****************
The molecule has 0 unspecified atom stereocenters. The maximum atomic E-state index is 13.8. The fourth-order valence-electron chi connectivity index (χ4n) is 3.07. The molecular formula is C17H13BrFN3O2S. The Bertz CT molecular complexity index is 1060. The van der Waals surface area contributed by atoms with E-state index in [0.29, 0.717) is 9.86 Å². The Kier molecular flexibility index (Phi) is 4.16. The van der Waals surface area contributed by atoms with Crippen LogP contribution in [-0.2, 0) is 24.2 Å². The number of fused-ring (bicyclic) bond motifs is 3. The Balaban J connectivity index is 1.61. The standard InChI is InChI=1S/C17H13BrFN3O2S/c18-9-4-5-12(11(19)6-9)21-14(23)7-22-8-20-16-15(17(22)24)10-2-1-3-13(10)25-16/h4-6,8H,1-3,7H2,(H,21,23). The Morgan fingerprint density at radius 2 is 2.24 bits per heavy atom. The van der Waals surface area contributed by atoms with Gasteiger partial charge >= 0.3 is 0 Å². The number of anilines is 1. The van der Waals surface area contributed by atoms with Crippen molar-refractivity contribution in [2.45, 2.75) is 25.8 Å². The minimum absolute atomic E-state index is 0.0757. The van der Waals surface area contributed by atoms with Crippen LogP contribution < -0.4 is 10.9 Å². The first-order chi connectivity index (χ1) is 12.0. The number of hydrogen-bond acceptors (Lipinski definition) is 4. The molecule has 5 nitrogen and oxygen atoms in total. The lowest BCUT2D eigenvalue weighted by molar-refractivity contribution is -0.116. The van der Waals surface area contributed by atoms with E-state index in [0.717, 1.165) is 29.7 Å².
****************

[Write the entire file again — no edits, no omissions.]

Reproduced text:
The molecule has 0 unspecified atom stereocenters. The maximum atomic E-state index is 13.8. The fourth-order valence-electron chi connectivity index (χ4n) is 3.07. The molecular formula is C17H13BrFN3O2S. The Bertz CT molecular complexity index is 1060. The van der Waals surface area contributed by atoms with E-state index in [0.29, 0.717) is 9.86 Å². The Kier molecular flexibility index (Phi) is 4.16. The van der Waals surface area contributed by atoms with Crippen LogP contribution in [-0.2, 0) is 24.2 Å². The number of fused-ring (bicyclic) bond motifs is 3. The Balaban J connectivity index is 1.61. The standard InChI is InChI=1S/C17H13BrFN3O2S/c18-9-4-5-12(11(19)6-9)21-14(23)7-22-8-20-16-15(17(22)24)10-2-1-3-13(10)25-16/h4-6,8H,1-3,7H2,(H,21,23). The Morgan fingerprint density at radius 2 is 2.24 bits per heavy atom. The van der Waals surface area contributed by atoms with Gasteiger partial charge >= 0.3 is 0 Å². The number of anilines is 1. The van der Waals surface area contributed by atoms with Crippen molar-refractivity contribution in [2.45, 2.75) is 25.8 Å². The minimum absolute atomic E-state index is 0.0757. The van der Waals surface area contributed by atoms with Crippen LogP contribution < -0.4 is 10.9 Å². The first-order chi connectivity index (χ1) is 12.0. The number of hydrogen-bond acceptors (Lipinski definition) is 4. The molecule has 5 nitrogen and oxygen atoms in total. The lowest BCUT2D eigenvalue weighted by molar-refractivity contribution is -0.116. The van der Waals surface area contributed by atoms with E-state index in [0.717, 1.165) is 29.7 Å².